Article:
Maria Wirth is a German and came to India for a holiday after finishing her psychology studies at Hamburg University. She visited the Ardha Kumbha Mela in Haridwar in April 1980 where she met Sri Anandamayi Ma and Devaraha Baba, two renowned saints. With their blessing shecontinued to live in India and dived into India’s spiritual tradition, sharing her insights with German readers through articles and books. For long, she was convinced that every Indian knows and treasures his great heritage. However, when in recent years, she noticed that there seemed to be a concerted effort to prevent Indians (and the world) from knowing how valuable this ancient Indian heritage is, she started to point out the unique value of Indian tradition.
Some years ago, I met an American from Seattle, who studied Sanskrit at the university there. He had come to India to meet his guru and had even taken an Indian name. He told me that westerners, including professors, at his university who had accepted Buddhism had no hesitation to openly identify as Buddhists, yet those, who felt close to Hinduism, would not identify as Hindus. He summed it up: to be a Buddhist makes you look intellectual in the eyes of others, but to be a Hindu makes you look somewhat suspect.
A few months after I had met this American, Julia Roberts openly declared that she is a practising Hindu and I wondered, whether those Americans now also have more courage to stand by their conviction.
In India, the English educated elite seem to have taken a cue from the west, as they do so often. They also seem to feel that Buddhism is intellectual and Hinduism is suspect. Several years ago, Thich Nhat Hanh, a Buddhist monk from Vietnam, who lives in France since decades, came to India to give workshops. I signed up and was amazed that many of the elite in town were present – people who would never listen to a Hindu Swami. The most reputed school in town, and maybe in the whole of India, hosted the event. A big hotel catered food. The hall was packed on the first evening. The Kendra Vidyalayas, schools run by the central government, had dispatched two teachers each to attend. Thich Nhat Tanh had come with a group of monks and nuns, dressed in dark, long robes who chanted before his lecture standing behind him. It surely was impressive.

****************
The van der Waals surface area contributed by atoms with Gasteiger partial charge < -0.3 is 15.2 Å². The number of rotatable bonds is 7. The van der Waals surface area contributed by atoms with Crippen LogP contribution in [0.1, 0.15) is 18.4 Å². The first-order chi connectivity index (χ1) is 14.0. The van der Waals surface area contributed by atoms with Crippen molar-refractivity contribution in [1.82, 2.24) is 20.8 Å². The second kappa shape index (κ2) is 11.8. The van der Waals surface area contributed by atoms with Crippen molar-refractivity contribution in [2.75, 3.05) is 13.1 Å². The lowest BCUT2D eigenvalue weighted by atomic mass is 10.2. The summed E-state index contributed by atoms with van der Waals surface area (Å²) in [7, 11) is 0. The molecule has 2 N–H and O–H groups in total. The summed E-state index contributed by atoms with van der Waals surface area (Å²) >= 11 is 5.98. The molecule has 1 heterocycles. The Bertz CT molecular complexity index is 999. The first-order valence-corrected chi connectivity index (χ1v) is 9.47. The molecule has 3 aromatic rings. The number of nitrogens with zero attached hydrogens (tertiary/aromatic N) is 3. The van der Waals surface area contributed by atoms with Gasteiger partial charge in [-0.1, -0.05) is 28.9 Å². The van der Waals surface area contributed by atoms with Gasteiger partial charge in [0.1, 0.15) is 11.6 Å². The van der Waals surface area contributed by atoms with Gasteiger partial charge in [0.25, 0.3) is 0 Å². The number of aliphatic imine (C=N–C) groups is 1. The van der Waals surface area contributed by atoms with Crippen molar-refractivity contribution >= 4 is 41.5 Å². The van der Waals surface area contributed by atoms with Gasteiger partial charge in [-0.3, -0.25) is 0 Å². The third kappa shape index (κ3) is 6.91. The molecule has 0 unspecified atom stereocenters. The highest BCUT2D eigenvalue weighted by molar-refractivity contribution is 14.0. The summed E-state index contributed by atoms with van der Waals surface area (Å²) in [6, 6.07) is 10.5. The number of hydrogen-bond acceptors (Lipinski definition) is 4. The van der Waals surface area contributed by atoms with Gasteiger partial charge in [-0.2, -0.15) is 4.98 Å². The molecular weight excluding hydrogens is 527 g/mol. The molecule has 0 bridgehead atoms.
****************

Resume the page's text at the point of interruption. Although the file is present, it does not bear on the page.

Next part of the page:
What the Buddhist monk said was good advice, but common knowledge and more attuned to western societies, like “If you have misunderstandings with your father, clear them before he dies.”
The attendance thinned out over the 3 days of the workshop, in spite of the good food, yet the teachers of the Kendrya Vidyalayas were stuck. I talked to some of them and they were of the view that any Hindu Swami could do the same, if not a better job. They had a point, as Thich Nhat Tanh made a few blunders, like when he mentioned, “A French philosopher said that there is no death”. This French philosopher probably got his knowledge from the Bhagavad Gita…
Recently a question was asked on Quora, why not more Indians are aware of Buddhism, though Buddha was born in India.
I replied that Hinduism has many sages and Buddha was one of them. Many of those sages could have started an ‘–ism’ in their names. Luckily they did not. It is doubtful whether Buddha had approved of Buddh-ism. It was Emperor Ashoka a few hundred years after Buddha, who was intent to make people follow what Buddha had preached.
A nice story is usually taught about Ashoka, that he was moved by the terrible violence in a war and then followed Buddha’s non-violent teaching. It may not be fully true, as it is hardly possible to push a whole people to change its ancient ways of worshipping the Divine without violence. And there are indications that he forced his conviction on his countrymen. They, however, fell back to their old ways some centuries later.